Legend: Green = Menace Card; Blue = Idle Card; Red = Trump

Automatic Simple Squeeze

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South to lead:

 

spade symbol A J
heart symbol --
diamond symbol 2
club symbol --

 

 

 

spade symbol K Q
heart symbol A
diamond symbol --
club symbol --

 

spade symbol 2
heart symbol K
diamond symbol --
club symbol A

 

This is by far the most common of all squeezes (in my records, more than a quarter of all squeezes are of this form). Its ubiquity is due partly to the simplicity of the requirements, and partly to the fact that it is automatic, working against either opponent. A closely related form is the twin-entry simple squeeze.

Variations

1) Idle cards: In the sample ending, North has an idle card in diamonds. This could be a loser in any of the four suits.

2) Extra winners: Extra winners in the suit of the far menace in either hand, or extra winners in the near menace in the near hand, have no effect on the squeeze. As with the positional simple squeeze, adding extra winners in the near menace to the far hand may introduce an element of ambiguity, but the situation is more serious with the automatic squeeze. Suppose the hand opposite the squeeze card contains winners in both threat suits, as in the following diagrams, where South is on lead:

West is squeezed:

 

spade symbol A J
heart symbol A 3
diamond symbol --
club symbol --

spade symbol K Q
heart symbol K 4
diamond symbol --
club symbol --

 

 

spade symbol 2
heart symbol Q 2
diamond symbol --
club symbol A

East is not squeezed:

spade symbol A J
heart symbol A 3
diamond symbol --
club symbol --

 

 

spade symbol K Q
heart symbol K 4
diamond symbol --
club symbol --

spade symbol 2
heart symbol Q 2
diamond symbol --
club symbol A

 

In the ending on the left, the squeeze is still effective, but the extra winner in the North hand has in effect converted the ending to a variant of the split positional simple squeeze. The ending on the right shows why this is a problem; now when the club A is cashed, North's hand is squeezed first, and East can ensure a trick by following North's discard. This is the reason for the technique called the Vienna coup; South should if at all possible arrange to cash the heart A before reaching the final squeeze position.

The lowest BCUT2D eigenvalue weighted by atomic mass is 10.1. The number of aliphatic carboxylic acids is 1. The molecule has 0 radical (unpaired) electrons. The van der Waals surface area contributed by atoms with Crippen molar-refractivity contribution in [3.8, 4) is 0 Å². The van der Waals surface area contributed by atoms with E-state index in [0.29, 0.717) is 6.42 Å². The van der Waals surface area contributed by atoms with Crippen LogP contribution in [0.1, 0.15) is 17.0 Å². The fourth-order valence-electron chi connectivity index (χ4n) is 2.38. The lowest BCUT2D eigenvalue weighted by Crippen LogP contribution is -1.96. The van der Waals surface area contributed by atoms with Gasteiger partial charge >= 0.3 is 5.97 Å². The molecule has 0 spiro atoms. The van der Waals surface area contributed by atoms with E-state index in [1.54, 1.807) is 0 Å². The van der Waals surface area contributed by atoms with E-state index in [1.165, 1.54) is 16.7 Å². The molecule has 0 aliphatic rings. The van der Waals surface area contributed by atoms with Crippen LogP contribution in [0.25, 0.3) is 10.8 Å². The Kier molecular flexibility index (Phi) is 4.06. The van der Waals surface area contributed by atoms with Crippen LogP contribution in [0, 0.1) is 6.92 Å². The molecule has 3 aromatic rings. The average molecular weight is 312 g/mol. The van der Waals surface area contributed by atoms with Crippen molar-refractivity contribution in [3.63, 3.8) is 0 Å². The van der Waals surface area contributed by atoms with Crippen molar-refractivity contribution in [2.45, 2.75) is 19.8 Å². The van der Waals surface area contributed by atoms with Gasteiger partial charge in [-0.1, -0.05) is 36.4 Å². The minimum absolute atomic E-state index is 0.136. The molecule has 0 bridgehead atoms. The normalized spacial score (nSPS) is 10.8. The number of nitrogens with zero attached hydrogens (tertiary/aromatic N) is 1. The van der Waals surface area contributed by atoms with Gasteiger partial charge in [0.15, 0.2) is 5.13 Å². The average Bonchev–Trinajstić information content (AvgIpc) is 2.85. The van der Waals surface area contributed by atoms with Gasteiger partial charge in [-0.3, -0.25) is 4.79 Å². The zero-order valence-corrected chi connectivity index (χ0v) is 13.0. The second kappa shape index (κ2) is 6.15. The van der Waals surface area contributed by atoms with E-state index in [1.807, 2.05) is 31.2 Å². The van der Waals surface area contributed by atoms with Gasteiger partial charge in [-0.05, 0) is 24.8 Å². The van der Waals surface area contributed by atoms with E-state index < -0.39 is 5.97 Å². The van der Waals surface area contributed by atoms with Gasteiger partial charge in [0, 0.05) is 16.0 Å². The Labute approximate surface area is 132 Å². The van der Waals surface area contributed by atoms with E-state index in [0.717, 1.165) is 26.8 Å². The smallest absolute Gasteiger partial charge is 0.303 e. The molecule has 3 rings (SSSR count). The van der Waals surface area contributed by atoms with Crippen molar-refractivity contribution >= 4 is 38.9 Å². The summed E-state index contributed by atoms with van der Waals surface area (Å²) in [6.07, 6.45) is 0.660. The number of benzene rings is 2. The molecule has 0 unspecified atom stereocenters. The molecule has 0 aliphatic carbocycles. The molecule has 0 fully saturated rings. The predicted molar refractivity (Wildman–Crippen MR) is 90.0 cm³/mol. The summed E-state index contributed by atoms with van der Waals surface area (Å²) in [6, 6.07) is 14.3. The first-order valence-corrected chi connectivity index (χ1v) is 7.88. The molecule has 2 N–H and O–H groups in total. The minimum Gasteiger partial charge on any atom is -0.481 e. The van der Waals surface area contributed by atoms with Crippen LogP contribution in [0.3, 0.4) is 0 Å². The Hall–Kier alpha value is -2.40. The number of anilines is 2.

This problem arises in a somewhat more sophisticated form when the so-called Transfer Squeeze is considered (the terminology is unfortunate, but well-established). Consider the following endings:

West is squeezed:

 

spade symbol A J
heart symbol A 2
diamond symbol --
club symbol --

 

spade symbol K Q
heart symbol K 4
diamond symbol --
club symbol --

 

spade symbol 4 3
heart symbol J 3
diamond symbol --
club symbol --

 

spade symbol 2
heart symbol Q 10
diamond symbol --
club symbol A

 

East is not squeezed:

 

spade symbol A J
heart symbol A 2
diamond symbol --
club symbol --

 

spade symbol 4 3
heart symbol K 4
diamond symbol --
club symbol --

 

spade symbol K Q
heart symbol J 3
diamond symbol --
club symbol --

 

spade symbol 2
heart symbol Q 10
diamond symbol --
club symbol A

 

East is squeezed:

 

spade symbol A J
heart symbol 2
diamond symbol --
club symbol --

 

spade symbol 4 3
heart symbol 4
diamond symbol --
club symbol --

 

spade symbol K Q
heart symbol J
diamond symbol --
club symbol --

 

spade symbol 2
heart symbol 10
diamond symbol --
club symbol A

 

The peculiar form of the heart menace allows for a threat against either opponent; the Q threatens West's K, but South can also transfer the guard to East's hand by leading the Q, forcing West to cover, and leaving East with the only heart higher than South's 10. Such menaces can play a role in variants of any squeeze, and often it is unimportant whether the transfer is performed before or after the squeeze card is played. However, the need to execute a Vienna coup means that with the automatic simple squeeze, such menace transfers must be performed before the squeeze card is played.

In the first ending, West holds the spade guard, so the squeeze is effective (although as usual, it would remove ambiguity if the heart ace were cashed before the ending). In the second ending, East holds the spade guard, and the squeeze no longer works, since North has to make a critical discard first. In the third ending, South has managed to restore the squeeze by performing the transfer before the squeeze card is played.

3) Losing squeeze card: If one opponent is squeezed in the majors while South loses a minor-suit trick to the other opponent, then North-South must be able to control any return, and also South requires a re-entry in case the near menace is established. If the re-entry is in the suit of the far menace, it makes sense to consider the position a losing-trick version of the twin-entry simple squeeze instead, so suppose the South hand has a winner in the near menace. The position is still automatic (switch the East-West cards), and is also unambiguous, since South can test both threat suits.

 

spade symbol A J
heart symbol 3 2
diamond symbol --
club symbol --

 

spade symbol 9 8
heart symbol 4
diamond symbol --
club symbol 3

 

spade symbol K Q
heart symbol K Q
diamond symbol --
club symbol --

 

spade symbol 3
heart symbol A J
diamond symbol --
club symbol 2